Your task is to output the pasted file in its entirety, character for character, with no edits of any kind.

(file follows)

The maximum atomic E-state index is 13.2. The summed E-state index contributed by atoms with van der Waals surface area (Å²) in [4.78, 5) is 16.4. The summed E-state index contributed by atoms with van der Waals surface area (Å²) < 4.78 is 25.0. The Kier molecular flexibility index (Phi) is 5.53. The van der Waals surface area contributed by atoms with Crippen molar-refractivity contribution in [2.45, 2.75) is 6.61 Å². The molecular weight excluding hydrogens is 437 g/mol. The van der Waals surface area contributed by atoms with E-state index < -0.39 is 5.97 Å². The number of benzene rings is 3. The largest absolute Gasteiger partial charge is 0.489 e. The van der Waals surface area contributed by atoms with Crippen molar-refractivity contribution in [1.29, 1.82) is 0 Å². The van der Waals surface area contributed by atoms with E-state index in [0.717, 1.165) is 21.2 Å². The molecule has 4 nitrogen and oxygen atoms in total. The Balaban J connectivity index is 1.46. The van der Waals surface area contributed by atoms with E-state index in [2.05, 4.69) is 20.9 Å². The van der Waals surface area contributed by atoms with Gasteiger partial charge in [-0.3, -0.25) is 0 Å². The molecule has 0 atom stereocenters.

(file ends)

The maximum atomic E-state index is 13.2. The summed E-state index contributed by atoms with van der Waals surface area (Å²) in [4.78, 5) is 16.4. The summed E-state index contributed by atoms with van der Waals surface area (Å²) < 4.78 is 25.0. The Kier molecular flexibility index (Phi) is 5.53. The van der Waals surface area contributed by atoms with Crippen molar-refractivity contribution in [2.45, 2.75) is 6.61 Å². The molecular weight excluding hydrogens is 437 g/mol. The van der Waals surface area contributed by atoms with E-state index < -0.39 is 5.97 Å². The number of benzene rings is 3. The largest absolute Gasteiger partial charge is 0.489 e. The van der Waals surface area contributed by atoms with Crippen molar-refractivity contribution in [1.29, 1.82) is 0 Å². The van der Waals surface area contributed by atoms with E-state index in [0.717, 1.165) is 21.2 Å². The molecule has 4 nitrogen and oxygen atoms in total. The Balaban J connectivity index is 1.46. The van der Waals surface area contributed by atoms with E-state index in [2.05, 4.69) is 20.9 Å². The van der Waals surface area contributed by atoms with Gasteiger partial charge in [-0.3, -0.25) is 0 Å². The molecule has 0 atom stereocenters.